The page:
The first episode of TNG, for example, quickly hit on all of the principle characters and their quirks and the new ship but the meat of it was all about Picard stating clearly who he was and beginning to set the tone, by was of his trial on humanity’s behalf to Q, for what kind of show would revolve around him and his crew. The biggest challenge TNG had when it started was to prove it could live beyond the shadow of Kirk, Spock and Bones. DS9 had to prove it could be different enough from TOS and TNG to warrant existing on its own. When Voyager started there was a lot to be said for having a woman as captain, and in a boys club like science fiction, the series would have benefited from an episode built more around Janeway showing her crew and their uneasy Maquis allies just what she was made of.

The stakes were also somewhat lacking. While Kim and B’Elanna wrestled with the chance of dying from a cosmic STD (more or less) the Voyager crew pent little time worrying about how they were going to get home. True there was the initial thought that once they recovered their kidnapped crew members they could just get the Caretaker to send them home. In one of her few defining moments Janeway allows the Caretaker to die before sending them home, arguing that she wasn’t about to sacrifice the race of people he had been protecting in order to accommodate her and her crew’s convenience. This action comes a little too late in the two-part premiere to contradict what I said earlier, I still think Janeway wasn’t given as much as she should have been and the episode ends with a “buckle down and work hard and we’ll figure this out” speech. Compare that with, say, Adama’s grim yet barely-motivating speeches before taking the Galactica crew to hell and back and it feels more than a little bubble gum.

The other element that felt a bit rushed was the seemingly instant, conflict free assimilation–a scary word in the Trek universe–of the Marquis into the Voyager crew. One minute B’Elanna is calling Kim “Starfleet” like it’s a racial slur and them, in teh episode’s last scene, the Maquis are all wearing Starfleet uniforms. True they don’t have their own ship and Chakotay, as a means to appease the rebels, was made Janeway’s second in command, but it just seemed hard to accept that they’d be so willing to fall in line with something they were willing to fight against back home. Plus, you know, the fact that they are so far away from home make it seem all the more foolish. Why bother? When Starfleet stationed people at Deep Space Nine they didn’t draft everyone who was already there or change the dress code. As an asthetic and just a simple means of telling which faceless crew people wandering the Voyager halls belonged to which faction, why not keep the Starfleeters Starfleet and the Maquis looking like the rough and tumble bunch they were before hand?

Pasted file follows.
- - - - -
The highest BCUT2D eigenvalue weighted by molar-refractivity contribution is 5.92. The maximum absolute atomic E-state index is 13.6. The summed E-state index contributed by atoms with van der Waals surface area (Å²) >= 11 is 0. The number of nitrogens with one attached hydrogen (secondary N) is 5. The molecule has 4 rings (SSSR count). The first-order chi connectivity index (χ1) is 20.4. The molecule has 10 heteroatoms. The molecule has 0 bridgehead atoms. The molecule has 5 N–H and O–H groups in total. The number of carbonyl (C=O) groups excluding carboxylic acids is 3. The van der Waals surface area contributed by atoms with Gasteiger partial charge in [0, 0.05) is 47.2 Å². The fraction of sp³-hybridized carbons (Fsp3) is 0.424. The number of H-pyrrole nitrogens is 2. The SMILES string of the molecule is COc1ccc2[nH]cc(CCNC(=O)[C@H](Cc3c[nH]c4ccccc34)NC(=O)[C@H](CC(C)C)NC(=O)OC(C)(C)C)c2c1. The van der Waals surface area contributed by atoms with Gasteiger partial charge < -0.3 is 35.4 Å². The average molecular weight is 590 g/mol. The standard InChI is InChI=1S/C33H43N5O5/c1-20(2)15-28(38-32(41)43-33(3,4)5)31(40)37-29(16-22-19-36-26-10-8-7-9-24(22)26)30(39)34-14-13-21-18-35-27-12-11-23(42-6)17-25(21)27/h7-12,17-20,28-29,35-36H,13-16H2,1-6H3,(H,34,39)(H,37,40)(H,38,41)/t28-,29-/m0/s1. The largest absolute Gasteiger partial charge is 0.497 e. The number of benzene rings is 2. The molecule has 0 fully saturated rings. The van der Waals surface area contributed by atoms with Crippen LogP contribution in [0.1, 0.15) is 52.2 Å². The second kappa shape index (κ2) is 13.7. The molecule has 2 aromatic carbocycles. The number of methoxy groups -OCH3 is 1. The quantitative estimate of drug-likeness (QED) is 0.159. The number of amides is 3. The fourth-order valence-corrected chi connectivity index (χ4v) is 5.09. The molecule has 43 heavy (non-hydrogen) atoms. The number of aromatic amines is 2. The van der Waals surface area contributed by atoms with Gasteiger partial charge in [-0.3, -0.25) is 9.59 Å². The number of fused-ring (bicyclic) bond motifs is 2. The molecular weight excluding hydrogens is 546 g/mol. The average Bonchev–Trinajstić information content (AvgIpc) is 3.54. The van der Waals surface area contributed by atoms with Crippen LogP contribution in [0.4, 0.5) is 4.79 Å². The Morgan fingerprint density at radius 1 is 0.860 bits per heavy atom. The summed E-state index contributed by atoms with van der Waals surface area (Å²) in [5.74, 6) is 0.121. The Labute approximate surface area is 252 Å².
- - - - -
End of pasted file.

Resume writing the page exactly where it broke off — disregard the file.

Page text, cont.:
So this all makes it sound like I hated the first episode of Voyager and will force myself to grind through the remaining 170+ episodes. Not true. I see the potential in Voyager and if anything knowing that it doesn’t necessarily live up to ALL of that potential–one episode in and the ship is trashed but then looks brand new by the end–should allow me to appreciate it for what it is: a noble attempt to take a starfleet crew, and its audience, out of familiar, comfortable waters and boldly go where no Star Trek series has gone before.

Closing Thoughts:

-I remember thinking Neelix was awesome and I’m glad that I still enjoyed his shenanigans. He’s the goofy alien sidekick Jar Jar Binks only wishes he could have been.

-The emergency holographic Doctor is also a really neat character who works almost as the anti-Data–an artificial life form who seems more irritated by organic sentient life than intrigued by it.

-Expect lots of Battlestar Galactica comparisons, especially when/if I make it to 7 of 9.


I’ve been taking a lot of notes for a new project lately and, as always, I quickly found myself spending half of that time doodling in my notebook. I’ve always done that, and for the most part the sketches I end up with represent what I’m working on. For example…

A self portrait while working on My Best Friend is a Wookiee

Notes from editing ...Wookiee

Sketch for the "hanging out with stoners" chapter of ...Wookiee

For my current project I’ve been sketching out ideas for what some of the characters, things and places in my head might look like…

If the Disney villain Pete and Carl from Aqua Teen had a baby you'd get this guy



While I find a lot of this helpful in terms of working out some visual ideas, sometimes I go completely off the rail and just do something stupid like sketch a guy pooping into a funnel that feeds a machine that makes hamburgers which are in turn fed directly into that guy’s mouth via conveyor belt like some sort of fast food commentary ouroboros.

From a man who loves fast food...

And of course sometimes there is no rhyme or reason, though I’m sure a shrink would have plenty to say about it…

This speaks for itself, really...

Gaming Like a Rockstar